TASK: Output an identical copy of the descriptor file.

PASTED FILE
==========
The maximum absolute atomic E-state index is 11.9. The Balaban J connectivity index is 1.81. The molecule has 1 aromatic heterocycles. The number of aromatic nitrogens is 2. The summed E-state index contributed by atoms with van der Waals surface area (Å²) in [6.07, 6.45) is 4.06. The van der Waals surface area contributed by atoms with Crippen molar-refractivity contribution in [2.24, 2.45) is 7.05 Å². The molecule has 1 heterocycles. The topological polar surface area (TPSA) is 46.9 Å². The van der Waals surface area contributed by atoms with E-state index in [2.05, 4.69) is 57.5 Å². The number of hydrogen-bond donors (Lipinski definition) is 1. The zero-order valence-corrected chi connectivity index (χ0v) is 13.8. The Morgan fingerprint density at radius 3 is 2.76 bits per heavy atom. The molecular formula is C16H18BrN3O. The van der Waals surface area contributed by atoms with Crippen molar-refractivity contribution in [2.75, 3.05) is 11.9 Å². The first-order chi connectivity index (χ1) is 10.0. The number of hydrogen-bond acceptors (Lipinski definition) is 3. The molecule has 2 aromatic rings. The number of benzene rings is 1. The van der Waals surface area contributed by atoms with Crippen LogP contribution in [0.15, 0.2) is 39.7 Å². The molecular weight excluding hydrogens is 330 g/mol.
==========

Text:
The maximum absolute atomic E-state index is 11.9. The Balaban J connectivity index is 1.81. The molecule has 1 aromatic heterocycles. The number of aromatic nitrogens is 2. The summed E-state index contributed by atoms with van der Waals surface area (Å²) in [6.07, 6.45) is 4.06. The van der Waals surface area contributed by atoms with Crippen molar-refractivity contribution in [2.24, 2.45) is 7.05 Å². The molecule has 1 heterocycles. The topological polar surface area (TPSA) is 46.9 Å². The van der Waals surface area contributed by atoms with E-state index in [2.05, 4.69) is 57.5 Å². The number of hydrogen-bond donors (Lipinski definition) is 1. The zero-order valence-corrected chi connectivity index (χ0v) is 13.8. The Morgan fingerprint density at radius 3 is 2.76 bits per heavy atom. The molecular formula is C16H18BrN3O. The van der Waals surface area contributed by atoms with Crippen molar-refractivity contribution in [2.75, 3.05) is 11.9 Å². The first-order chi connectivity index (χ1) is 10.0. The number of hydrogen-bond acceptors (Lipinski definition) is 3. The molecule has 2 aromatic rings. The number of benzene rings is 1. The van der Waals surface area contributed by atoms with Crippen LogP contribution in [0.15, 0.2) is 39.7 Å². The molecular weight excluding hydrogens is 330 g/mol.